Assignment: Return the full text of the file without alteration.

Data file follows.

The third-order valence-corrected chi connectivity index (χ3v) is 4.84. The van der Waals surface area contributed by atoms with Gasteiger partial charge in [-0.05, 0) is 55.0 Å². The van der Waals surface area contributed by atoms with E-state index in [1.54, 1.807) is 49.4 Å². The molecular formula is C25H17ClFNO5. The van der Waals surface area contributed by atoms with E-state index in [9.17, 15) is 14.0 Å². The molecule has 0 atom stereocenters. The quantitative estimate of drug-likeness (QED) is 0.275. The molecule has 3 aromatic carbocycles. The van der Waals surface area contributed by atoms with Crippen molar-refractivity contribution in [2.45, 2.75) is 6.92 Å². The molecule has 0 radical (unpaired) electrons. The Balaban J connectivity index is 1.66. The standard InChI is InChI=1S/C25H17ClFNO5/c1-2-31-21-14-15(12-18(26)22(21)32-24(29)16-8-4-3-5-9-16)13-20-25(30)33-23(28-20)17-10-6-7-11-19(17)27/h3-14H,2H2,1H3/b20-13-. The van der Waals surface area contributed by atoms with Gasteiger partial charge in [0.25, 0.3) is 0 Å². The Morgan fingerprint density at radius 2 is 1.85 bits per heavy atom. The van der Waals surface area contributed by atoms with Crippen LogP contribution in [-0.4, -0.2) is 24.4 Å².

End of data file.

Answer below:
The third-order valence-corrected chi connectivity index (χ3v) is 4.84. The van der Waals surface area contributed by atoms with Gasteiger partial charge in [-0.05, 0) is 55.0 Å². The van der Waals surface area contributed by atoms with E-state index in [1.54, 1.807) is 49.4 Å². The molecular formula is C25H17ClFNO5. The van der Waals surface area contributed by atoms with E-state index in [9.17, 15) is 14.0 Å². The molecule has 0 atom stereocenters. The quantitative estimate of drug-likeness (QED) is 0.275. The molecule has 3 aromatic carbocycles. The van der Waals surface area contributed by atoms with Crippen molar-refractivity contribution in [2.45, 2.75) is 6.92 Å². The molecule has 0 radical (unpaired) electrons. The Balaban J connectivity index is 1.66. The standard InChI is InChI=1S/C25H17ClFNO5/c1-2-31-21-14-15(12-18(26)22(21)32-24(29)16-8-4-3-5-9-16)13-20-25(30)33-23(28-20)17-10-6-7-11-19(17)27/h3-14H,2H2,1H3/b20-13-. The van der Waals surface area contributed by atoms with Gasteiger partial charge in [0.25, 0.3) is 0 Å². The Morgan fingerprint density at radius 2 is 1.85 bits per heavy atom. The van der Waals surface area contributed by atoms with Crippen LogP contribution in [-0.4, -0.2) is 24.4 Å².